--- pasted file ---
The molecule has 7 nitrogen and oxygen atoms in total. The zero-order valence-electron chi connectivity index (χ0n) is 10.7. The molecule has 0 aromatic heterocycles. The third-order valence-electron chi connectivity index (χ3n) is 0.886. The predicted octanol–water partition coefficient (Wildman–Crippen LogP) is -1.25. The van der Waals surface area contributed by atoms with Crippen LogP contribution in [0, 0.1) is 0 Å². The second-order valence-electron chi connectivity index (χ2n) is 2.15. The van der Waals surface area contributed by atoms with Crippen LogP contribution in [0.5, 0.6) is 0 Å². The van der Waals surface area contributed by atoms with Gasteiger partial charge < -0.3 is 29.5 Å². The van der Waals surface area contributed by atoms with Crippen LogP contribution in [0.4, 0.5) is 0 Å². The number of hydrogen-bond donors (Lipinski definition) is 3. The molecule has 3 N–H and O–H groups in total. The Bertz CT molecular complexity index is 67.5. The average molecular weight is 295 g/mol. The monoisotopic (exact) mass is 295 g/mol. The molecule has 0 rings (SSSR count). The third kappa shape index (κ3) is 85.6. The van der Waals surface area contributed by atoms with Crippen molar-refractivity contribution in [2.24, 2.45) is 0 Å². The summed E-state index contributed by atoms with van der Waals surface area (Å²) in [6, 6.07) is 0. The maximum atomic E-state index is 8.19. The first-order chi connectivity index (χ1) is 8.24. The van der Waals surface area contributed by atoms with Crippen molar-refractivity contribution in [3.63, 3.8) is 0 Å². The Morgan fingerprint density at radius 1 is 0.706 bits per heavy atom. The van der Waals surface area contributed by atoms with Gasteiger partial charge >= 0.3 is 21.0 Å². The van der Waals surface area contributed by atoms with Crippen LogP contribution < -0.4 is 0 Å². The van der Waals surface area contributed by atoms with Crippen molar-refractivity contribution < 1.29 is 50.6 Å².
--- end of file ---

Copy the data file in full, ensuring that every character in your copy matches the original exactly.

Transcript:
The molecule has 7 nitrogen and oxygen atoms in total. The zero-order valence-electron chi connectivity index (χ0n) is 10.7. The molecule has 0 aromatic heterocycles. The third-order valence-electron chi connectivity index (χ3n) is 0.886. The predicted octanol–water partition coefficient (Wildman–Crippen LogP) is -1.25. The van der Waals surface area contributed by atoms with Crippen LogP contribution in [0, 0.1) is 0 Å². The second-order valence-electron chi connectivity index (χ2n) is 2.15. The van der Waals surface area contributed by atoms with Crippen LogP contribution in [0.5, 0.6) is 0 Å². The van der Waals surface area contributed by atoms with Gasteiger partial charge < -0.3 is 29.5 Å². The van der Waals surface area contributed by atoms with Crippen LogP contribution in [0.4, 0.5) is 0 Å². The number of hydrogen-bond donors (Lipinski definition) is 3. The molecule has 3 N–H and O–H groups in total. The Bertz CT molecular complexity index is 67.5. The average molecular weight is 295 g/mol. The monoisotopic (exact) mass is 295 g/mol. The molecule has 0 rings (SSSR count). The third kappa shape index (κ3) is 85.6. The van der Waals surface area contributed by atoms with Crippen molar-refractivity contribution in [2.24, 2.45) is 0 Å². The summed E-state index contributed by atoms with van der Waals surface area (Å²) in [6, 6.07) is 0. The maximum atomic E-state index is 8.19. The first-order chi connectivity index (χ1) is 8.24. The van der Waals surface area contributed by atoms with Crippen molar-refractivity contribution in [3.63, 3.8) is 0 Å². The Morgan fingerprint density at radius 1 is 0.706 bits per heavy atom. The van der Waals surface area contributed by atoms with Gasteiger partial charge >= 0.3 is 21.0 Å². The van der Waals surface area contributed by atoms with Crippen LogP contribution < -0.4 is 0 Å². The van der Waals surface area contributed by atoms with Crippen molar-refractivity contribution < 1.29 is 50.6 Å².